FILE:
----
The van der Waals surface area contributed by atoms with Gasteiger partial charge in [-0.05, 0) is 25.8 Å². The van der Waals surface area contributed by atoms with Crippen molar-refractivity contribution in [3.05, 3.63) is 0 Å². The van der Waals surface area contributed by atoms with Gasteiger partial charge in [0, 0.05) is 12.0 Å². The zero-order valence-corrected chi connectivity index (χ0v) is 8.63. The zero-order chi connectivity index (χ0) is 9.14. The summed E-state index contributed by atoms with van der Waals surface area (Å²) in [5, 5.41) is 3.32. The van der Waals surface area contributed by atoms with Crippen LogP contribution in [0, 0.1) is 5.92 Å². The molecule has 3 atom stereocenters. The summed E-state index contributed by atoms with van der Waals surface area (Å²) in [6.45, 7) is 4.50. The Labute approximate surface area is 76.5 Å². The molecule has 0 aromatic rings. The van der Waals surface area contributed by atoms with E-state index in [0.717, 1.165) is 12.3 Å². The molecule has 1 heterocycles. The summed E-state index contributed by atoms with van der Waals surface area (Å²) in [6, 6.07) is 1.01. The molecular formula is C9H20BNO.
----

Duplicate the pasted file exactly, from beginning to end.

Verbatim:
The van der Waals surface area contributed by atoms with Gasteiger partial charge in [-0.05, 0) is 25.8 Å². The van der Waals surface area contributed by atoms with Crippen molar-refractivity contribution in [3.05, 3.63) is 0 Å². The van der Waals surface area contributed by atoms with Gasteiger partial charge in [0, 0.05) is 12.0 Å². The zero-order valence-corrected chi connectivity index (χ0v) is 8.63. The zero-order chi connectivity index (χ0) is 9.14. The summed E-state index contributed by atoms with van der Waals surface area (Å²) in [5, 5.41) is 3.32. The van der Waals surface area contributed by atoms with Crippen LogP contribution in [0, 0.1) is 5.92 Å². The molecule has 3 atom stereocenters. The summed E-state index contributed by atoms with van der Waals surface area (Å²) in [6.45, 7) is 4.50. The Labute approximate surface area is 76.5 Å². The molecule has 0 aromatic rings. The van der Waals surface area contributed by atoms with E-state index in [0.717, 1.165) is 12.3 Å². The molecule has 1 heterocycles. The summed E-state index contributed by atoms with van der Waals surface area (Å²) in [6, 6.07) is 1.01. The molecular formula is C9H20BNO.